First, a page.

Mstislav Rostropovich, the celebrated cellist and champion of human rights, was buried Sunday to the applause of hundreds of mourners, an echo of the ovations he received during his life.

Considered by many to be the world's greatest cellist, "Slava" Rostropovich was renowned for his electrifying, seemingly effortless playing. But at home, under communism, his fight for the rights of dissidents resulted in cancelled concerts, foreign tours and recordings and, finally, self-imposed exile.

Several thousand teary admirers of his musical talent and ebullient personality flocked to a morning service in the soaring, gold-domed Cathedral of Christ the Savior, which was blown up by Communists in 1931 and which Rostropovich helped rebuild after the Soviet collapse.

Rostropovich lived in Paris but, suffering from intestinal cancer, he returned to Russia in February after his health worsened.

Red-robed Orthodox priests sang prayers and swung incense burners as mourners lit candles and lay flowers near the wooden coffin, where the musician's body lay covered with a white cloth embroidered with a gold cross.

After the ceremony, Rostropovich's coffin was transported to the Novodevichy Cemetery, where his teachers Dmitry Shostakovich and Sergei Prokofiev, and his longtime friend Boris Yeltsin, the first leader of post-Soviet Russia, are also buried. Yeltsin died April 23.

After the casket was lowered into the ground, Rostropovich's widow, the Bolshoi Opera soprano Galina Vishnevskaya, his daughters Olga and Yelena and family friends sprinkled the casket with earth.

The grave was decorated with a large Orthodox wooden cross and covered with dozens of wreaths and heaps of flowers, finishing the ceremony. Hundreds of mourners burst into applause, and some in the crowd shouted, "Bravo!"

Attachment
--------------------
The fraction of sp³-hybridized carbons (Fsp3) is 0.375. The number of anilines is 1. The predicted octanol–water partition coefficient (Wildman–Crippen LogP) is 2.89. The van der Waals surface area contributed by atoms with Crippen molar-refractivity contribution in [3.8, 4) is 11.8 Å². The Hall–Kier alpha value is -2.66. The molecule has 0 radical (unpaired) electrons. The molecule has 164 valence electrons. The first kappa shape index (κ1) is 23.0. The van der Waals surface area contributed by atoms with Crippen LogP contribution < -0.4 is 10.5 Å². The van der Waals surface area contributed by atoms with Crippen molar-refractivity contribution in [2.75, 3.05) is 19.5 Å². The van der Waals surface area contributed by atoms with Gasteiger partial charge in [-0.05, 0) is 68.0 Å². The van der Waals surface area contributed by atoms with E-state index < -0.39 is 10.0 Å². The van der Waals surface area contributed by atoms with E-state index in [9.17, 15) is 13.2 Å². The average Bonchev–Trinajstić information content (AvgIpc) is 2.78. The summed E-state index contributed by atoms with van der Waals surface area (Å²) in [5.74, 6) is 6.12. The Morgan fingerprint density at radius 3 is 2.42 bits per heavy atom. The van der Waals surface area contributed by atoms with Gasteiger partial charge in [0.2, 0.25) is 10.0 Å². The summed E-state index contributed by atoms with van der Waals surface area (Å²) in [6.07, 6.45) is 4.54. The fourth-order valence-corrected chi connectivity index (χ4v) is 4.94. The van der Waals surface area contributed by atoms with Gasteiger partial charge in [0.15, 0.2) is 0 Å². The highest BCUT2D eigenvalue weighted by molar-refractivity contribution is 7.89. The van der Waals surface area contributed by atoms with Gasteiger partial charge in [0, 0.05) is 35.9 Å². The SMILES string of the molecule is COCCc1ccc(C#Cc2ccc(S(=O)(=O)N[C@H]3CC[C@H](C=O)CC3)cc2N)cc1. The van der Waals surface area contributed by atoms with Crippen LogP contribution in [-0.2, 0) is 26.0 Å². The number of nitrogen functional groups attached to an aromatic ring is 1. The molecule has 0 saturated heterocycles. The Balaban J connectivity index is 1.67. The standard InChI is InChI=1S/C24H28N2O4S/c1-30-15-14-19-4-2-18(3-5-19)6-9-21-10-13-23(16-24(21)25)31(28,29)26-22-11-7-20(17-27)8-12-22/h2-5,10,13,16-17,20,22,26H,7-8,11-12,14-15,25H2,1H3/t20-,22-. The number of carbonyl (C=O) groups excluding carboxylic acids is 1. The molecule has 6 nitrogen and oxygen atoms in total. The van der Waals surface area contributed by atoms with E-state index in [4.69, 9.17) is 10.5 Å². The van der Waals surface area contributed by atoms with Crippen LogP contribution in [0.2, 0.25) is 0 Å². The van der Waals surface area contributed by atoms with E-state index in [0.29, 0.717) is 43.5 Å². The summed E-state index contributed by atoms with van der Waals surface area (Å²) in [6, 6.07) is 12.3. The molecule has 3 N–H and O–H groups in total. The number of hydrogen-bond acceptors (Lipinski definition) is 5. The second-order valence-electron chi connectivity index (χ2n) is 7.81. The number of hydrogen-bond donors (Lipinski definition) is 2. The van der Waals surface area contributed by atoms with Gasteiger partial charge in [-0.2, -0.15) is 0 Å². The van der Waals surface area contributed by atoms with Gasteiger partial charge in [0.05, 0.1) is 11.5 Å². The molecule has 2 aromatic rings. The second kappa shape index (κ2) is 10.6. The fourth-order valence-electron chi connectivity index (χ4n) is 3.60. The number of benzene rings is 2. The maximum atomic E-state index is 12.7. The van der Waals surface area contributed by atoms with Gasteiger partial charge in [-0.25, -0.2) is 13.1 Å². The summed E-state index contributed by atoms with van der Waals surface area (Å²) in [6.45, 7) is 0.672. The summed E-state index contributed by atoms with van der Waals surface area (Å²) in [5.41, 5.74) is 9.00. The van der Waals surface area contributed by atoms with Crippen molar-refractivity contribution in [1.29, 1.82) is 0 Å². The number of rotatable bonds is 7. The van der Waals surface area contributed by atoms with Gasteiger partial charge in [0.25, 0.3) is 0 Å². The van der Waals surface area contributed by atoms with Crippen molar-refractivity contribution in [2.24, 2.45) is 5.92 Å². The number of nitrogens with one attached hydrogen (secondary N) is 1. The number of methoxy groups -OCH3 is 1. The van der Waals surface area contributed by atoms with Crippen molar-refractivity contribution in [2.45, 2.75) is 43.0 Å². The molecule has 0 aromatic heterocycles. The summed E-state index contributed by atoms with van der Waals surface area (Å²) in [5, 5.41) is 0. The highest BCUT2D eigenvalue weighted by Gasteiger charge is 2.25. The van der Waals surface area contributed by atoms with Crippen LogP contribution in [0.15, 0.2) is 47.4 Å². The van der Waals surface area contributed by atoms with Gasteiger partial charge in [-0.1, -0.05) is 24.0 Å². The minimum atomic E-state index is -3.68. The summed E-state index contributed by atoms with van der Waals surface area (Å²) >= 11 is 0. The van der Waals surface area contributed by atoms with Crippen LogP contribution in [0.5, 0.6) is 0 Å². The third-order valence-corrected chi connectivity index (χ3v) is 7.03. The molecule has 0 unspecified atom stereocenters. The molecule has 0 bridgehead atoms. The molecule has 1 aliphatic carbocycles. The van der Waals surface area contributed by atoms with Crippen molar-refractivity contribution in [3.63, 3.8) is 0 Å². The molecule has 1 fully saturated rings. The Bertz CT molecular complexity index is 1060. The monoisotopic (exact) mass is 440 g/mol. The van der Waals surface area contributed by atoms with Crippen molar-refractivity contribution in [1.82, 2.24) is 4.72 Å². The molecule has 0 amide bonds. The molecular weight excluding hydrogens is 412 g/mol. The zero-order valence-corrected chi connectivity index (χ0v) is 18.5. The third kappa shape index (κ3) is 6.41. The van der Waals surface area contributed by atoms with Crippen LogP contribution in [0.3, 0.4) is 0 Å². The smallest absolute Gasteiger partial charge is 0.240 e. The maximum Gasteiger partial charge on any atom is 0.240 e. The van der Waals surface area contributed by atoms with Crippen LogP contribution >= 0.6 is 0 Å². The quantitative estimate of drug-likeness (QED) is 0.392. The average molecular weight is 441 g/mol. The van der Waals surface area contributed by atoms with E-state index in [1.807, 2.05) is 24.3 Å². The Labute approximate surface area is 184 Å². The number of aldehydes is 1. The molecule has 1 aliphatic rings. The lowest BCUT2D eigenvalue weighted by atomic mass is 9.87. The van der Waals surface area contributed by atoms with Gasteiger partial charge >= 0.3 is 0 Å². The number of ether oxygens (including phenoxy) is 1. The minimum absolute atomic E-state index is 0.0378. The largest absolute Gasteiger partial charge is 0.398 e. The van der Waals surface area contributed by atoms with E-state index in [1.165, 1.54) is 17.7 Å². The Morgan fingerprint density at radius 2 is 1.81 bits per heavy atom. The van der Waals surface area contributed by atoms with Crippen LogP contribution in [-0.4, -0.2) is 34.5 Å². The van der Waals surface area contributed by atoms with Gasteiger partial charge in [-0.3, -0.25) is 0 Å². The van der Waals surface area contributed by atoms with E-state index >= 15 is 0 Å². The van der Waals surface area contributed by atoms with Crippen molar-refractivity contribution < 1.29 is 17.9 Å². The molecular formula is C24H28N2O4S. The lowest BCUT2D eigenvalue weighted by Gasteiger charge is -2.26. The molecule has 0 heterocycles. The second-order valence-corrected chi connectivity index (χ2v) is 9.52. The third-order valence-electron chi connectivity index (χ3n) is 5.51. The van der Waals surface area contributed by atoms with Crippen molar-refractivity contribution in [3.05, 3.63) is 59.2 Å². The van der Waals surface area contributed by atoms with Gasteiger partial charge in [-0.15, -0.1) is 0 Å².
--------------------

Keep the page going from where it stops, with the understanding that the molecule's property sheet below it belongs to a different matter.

In 1989, as the Berlin Wall was torn down, Rostropovich showed up with his cello and played Bach cello suites amid the rubble. The next year, his Soviet citizenship was restored, and he made a triumphant return to Russia to perform with Washington's National Symphony Orchestra, where he was music director from 1977 to 1994.

Guests and dignitaries at Rostropovich's funeral included family friends such as Yeltsin's widow Naina, Spain's Queen Sofia and French first lady Bernadette Chirac. Also in attendance were Azerbaijan's President Ilham Aliev and his wife. Rostropovich was born in Soviet Azerbaijan.

Russian President Vladimir Putin, who called the musician's death "a huge loss for Russian culture" paid his respects during a civil ceremony Saturday at the Moscow Conservatory, where Rostropovich studied and played.

Rostropovich's troubles with Soviet authorities began when Shostakovich and Prokofiev were denounced during the Stalin era.

After the dissident writer Alexander Solzhenitsyn won the Nobel Prize for Literature in 1970, Rostropovich wrote an open letter to the Soviet media protesting official vilification of the author. He also sheltered Solzhenitsyn and his wife, Natalya, during the author's bitter dispute with Soviet authorities in the 1970s.

"He spent all his life being in love," Natalya Solzhenitsyn said in tribute to Rostropovich on NTV television. "He was in love with the music he played, with those who listened to him, with his loved ones, with the halls he played in ... And in this state of love one is capable of moving mountains. And he did."